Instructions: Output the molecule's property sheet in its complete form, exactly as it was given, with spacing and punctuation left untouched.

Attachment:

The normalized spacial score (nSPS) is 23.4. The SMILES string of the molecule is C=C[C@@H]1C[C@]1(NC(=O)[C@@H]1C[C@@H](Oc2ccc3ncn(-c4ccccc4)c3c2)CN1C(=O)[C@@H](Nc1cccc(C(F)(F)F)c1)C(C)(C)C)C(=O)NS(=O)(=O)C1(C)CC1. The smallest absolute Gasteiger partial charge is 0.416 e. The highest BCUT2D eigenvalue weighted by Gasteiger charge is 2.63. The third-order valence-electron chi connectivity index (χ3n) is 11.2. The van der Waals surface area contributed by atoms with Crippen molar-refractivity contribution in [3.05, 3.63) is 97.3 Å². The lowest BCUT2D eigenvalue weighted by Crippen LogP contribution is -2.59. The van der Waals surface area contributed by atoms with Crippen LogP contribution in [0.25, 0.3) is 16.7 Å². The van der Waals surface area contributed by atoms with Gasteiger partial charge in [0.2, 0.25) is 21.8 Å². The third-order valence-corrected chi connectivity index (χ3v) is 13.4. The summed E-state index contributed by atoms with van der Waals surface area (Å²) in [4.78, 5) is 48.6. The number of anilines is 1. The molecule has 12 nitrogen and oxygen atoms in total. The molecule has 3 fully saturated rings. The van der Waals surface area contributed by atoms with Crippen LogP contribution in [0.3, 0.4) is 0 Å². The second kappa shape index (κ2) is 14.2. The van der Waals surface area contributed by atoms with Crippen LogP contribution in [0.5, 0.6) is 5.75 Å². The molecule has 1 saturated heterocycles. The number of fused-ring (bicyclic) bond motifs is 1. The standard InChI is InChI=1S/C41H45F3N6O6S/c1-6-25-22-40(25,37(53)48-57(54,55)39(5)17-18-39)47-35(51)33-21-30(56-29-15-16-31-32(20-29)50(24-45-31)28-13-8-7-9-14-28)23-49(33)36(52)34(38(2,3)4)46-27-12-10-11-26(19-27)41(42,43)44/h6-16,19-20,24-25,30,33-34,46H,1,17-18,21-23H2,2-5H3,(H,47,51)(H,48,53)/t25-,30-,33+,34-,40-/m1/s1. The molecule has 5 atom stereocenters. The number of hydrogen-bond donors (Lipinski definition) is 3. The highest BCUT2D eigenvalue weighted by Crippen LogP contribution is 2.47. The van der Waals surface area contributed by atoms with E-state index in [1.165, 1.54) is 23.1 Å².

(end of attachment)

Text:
The normalized spacial score (nSPS) is 23.4. The SMILES string of the molecule is C=C[C@@H]1C[C@]1(NC(=O)[C@@H]1C[C@@H](Oc2ccc3ncn(-c4ccccc4)c3c2)CN1C(=O)[C@@H](Nc1cccc(C(F)(F)F)c1)C(C)(C)C)C(=O)NS(=O)(=O)C1(C)CC1. The smallest absolute Gasteiger partial charge is 0.416 e. The highest BCUT2D eigenvalue weighted by Gasteiger charge is 2.63. The third-order valence-electron chi connectivity index (χ3n) is 11.2. The van der Waals surface area contributed by atoms with Crippen molar-refractivity contribution in [3.05, 3.63) is 97.3 Å². The lowest BCUT2D eigenvalue weighted by Crippen LogP contribution is -2.59. The van der Waals surface area contributed by atoms with Crippen LogP contribution in [0.25, 0.3) is 16.7 Å². The van der Waals surface area contributed by atoms with Gasteiger partial charge in [0.2, 0.25) is 21.8 Å². The third-order valence-corrected chi connectivity index (χ3v) is 13.4. The summed E-state index contributed by atoms with van der Waals surface area (Å²) in [4.78, 5) is 48.6. The number of anilines is 1. The molecule has 12 nitrogen and oxygen atoms in total. The molecule has 3 fully saturated rings. The van der Waals surface area contributed by atoms with Crippen LogP contribution in [0.3, 0.4) is 0 Å². The second kappa shape index (κ2) is 14.2. The van der Waals surface area contributed by atoms with Crippen LogP contribution in [0.5, 0.6) is 5.75 Å². The molecule has 1 saturated heterocycles. The number of fused-ring (bicyclic) bond motifs is 1. The standard InChI is InChI=1S/C41H45F3N6O6S/c1-6-25-22-40(25,37(53)48-57(54,55)39(5)17-18-39)47-35(51)33-21-30(56-29-15-16-31-32(20-29)50(24-45-31)28-13-8-7-9-14-28)23-49(33)36(52)34(38(2,3)4)46-27-12-10-11-26(19-27)41(42,43)44/h6-16,19-20,24-25,30,33-34,46H,1,17-18,21-23H2,2-5H3,(H,47,51)(H,48,53)/t25-,30-,33+,34-,40-/m1/s1. The molecule has 5 atom stereocenters. The number of hydrogen-bond donors (Lipinski definition) is 3. The highest BCUT2D eigenvalue weighted by Crippen LogP contribution is 2.47. The van der Waals surface area contributed by atoms with E-state index in [1.165, 1.54) is 23.1 Å².